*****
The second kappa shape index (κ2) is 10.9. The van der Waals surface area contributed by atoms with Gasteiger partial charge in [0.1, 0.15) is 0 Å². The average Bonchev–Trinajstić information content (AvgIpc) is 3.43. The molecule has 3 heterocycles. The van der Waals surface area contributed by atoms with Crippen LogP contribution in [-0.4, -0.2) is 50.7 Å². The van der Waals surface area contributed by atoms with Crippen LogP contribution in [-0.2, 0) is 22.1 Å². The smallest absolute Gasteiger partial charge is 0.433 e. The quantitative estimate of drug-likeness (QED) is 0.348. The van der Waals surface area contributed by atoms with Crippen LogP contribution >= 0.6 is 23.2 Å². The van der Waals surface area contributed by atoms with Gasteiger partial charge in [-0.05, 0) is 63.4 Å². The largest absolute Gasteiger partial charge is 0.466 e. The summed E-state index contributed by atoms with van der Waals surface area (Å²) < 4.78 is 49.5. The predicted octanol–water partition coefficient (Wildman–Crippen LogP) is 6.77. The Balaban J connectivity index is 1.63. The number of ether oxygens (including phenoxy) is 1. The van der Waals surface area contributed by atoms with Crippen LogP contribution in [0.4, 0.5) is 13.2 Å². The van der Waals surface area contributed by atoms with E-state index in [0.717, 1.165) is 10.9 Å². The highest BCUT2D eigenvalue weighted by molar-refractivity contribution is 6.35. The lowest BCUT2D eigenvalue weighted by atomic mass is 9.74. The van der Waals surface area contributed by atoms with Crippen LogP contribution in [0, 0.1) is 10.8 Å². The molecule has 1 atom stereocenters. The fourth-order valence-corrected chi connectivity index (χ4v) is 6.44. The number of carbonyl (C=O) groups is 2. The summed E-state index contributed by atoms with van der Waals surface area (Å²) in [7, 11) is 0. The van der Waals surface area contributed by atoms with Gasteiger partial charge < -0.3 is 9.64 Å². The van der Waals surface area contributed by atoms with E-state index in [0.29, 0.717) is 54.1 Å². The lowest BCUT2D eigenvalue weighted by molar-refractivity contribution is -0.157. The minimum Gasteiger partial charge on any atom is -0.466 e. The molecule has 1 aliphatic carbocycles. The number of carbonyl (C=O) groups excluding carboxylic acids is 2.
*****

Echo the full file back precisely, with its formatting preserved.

The second kappa shape index (κ2) is 10.9. The van der Waals surface area contributed by atoms with Gasteiger partial charge in [0.1, 0.15) is 0 Å². The average Bonchev–Trinajstić information content (AvgIpc) is 3.43. The molecule has 3 heterocycles. The van der Waals surface area contributed by atoms with Crippen LogP contribution in [-0.4, -0.2) is 50.7 Å². The van der Waals surface area contributed by atoms with Crippen LogP contribution in [-0.2, 0) is 22.1 Å². The smallest absolute Gasteiger partial charge is 0.433 e. The quantitative estimate of drug-likeness (QED) is 0.348. The van der Waals surface area contributed by atoms with Crippen LogP contribution >= 0.6 is 23.2 Å². The van der Waals surface area contributed by atoms with Gasteiger partial charge in [-0.05, 0) is 63.4 Å². The largest absolute Gasteiger partial charge is 0.466 e. The summed E-state index contributed by atoms with van der Waals surface area (Å²) < 4.78 is 49.5. The predicted octanol–water partition coefficient (Wildman–Crippen LogP) is 6.77. The Balaban J connectivity index is 1.63. The number of ether oxygens (including phenoxy) is 1. The van der Waals surface area contributed by atoms with Crippen LogP contribution in [0.4, 0.5) is 13.2 Å². The van der Waals surface area contributed by atoms with E-state index in [0.717, 1.165) is 10.9 Å². The highest BCUT2D eigenvalue weighted by molar-refractivity contribution is 6.35. The lowest BCUT2D eigenvalue weighted by atomic mass is 9.74. The van der Waals surface area contributed by atoms with Crippen LogP contribution in [0, 0.1) is 10.8 Å². The molecule has 1 atom stereocenters. The fourth-order valence-corrected chi connectivity index (χ4v) is 6.44. The number of carbonyl (C=O) groups is 2. The summed E-state index contributed by atoms with van der Waals surface area (Å²) in [7, 11) is 0. The van der Waals surface area contributed by atoms with Gasteiger partial charge < -0.3 is 9.64 Å². The van der Waals surface area contributed by atoms with E-state index in [0.29, 0.717) is 54.1 Å². The lowest BCUT2D eigenvalue weighted by molar-refractivity contribution is -0.157. The minimum Gasteiger partial charge on any atom is -0.466 e. The molecule has 1 aliphatic carbocycles. The number of carbonyl (C=O) groups excluding carboxylic acids is 2.